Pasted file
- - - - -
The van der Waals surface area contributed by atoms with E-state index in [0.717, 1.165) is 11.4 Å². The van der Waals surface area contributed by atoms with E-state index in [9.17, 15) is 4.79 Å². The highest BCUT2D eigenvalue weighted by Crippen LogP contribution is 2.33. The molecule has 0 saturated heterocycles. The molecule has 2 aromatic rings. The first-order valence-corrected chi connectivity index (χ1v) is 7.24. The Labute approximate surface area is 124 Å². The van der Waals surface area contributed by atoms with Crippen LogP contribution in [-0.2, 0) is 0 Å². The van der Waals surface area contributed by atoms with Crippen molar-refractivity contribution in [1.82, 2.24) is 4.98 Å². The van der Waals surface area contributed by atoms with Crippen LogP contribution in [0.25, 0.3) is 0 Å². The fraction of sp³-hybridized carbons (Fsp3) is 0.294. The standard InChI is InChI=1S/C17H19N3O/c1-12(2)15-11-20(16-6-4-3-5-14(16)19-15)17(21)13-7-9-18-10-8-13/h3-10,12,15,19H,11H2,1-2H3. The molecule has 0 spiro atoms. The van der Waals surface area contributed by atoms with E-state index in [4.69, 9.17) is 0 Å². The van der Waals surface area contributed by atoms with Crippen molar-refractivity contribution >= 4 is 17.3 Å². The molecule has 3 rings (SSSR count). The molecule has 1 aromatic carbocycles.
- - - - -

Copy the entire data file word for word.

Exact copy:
The van der Waals surface area contributed by atoms with E-state index in [0.717, 1.165) is 11.4 Å². The van der Waals surface area contributed by atoms with E-state index in [9.17, 15) is 4.79 Å². The highest BCUT2D eigenvalue weighted by Crippen LogP contribution is 2.33. The molecule has 0 saturated heterocycles. The molecule has 2 aromatic rings. The first-order valence-corrected chi connectivity index (χ1v) is 7.24. The Labute approximate surface area is 124 Å². The van der Waals surface area contributed by atoms with Crippen LogP contribution in [-0.2, 0) is 0 Å². The van der Waals surface area contributed by atoms with Crippen molar-refractivity contribution in [1.82, 2.24) is 4.98 Å². The van der Waals surface area contributed by atoms with Crippen LogP contribution in [0.25, 0.3) is 0 Å². The fraction of sp³-hybridized carbons (Fsp3) is 0.294. The standard InChI is InChI=1S/C17H19N3O/c1-12(2)15-11-20(16-6-4-3-5-14(16)19-15)17(21)13-7-9-18-10-8-13/h3-10,12,15,19H,11H2,1-2H3. The molecule has 0 spiro atoms. The van der Waals surface area contributed by atoms with E-state index in [4.69, 9.17) is 0 Å². The van der Waals surface area contributed by atoms with Crippen molar-refractivity contribution >= 4 is 17.3 Å². The molecule has 3 rings (SSSR count). The molecule has 1 aromatic carbocycles.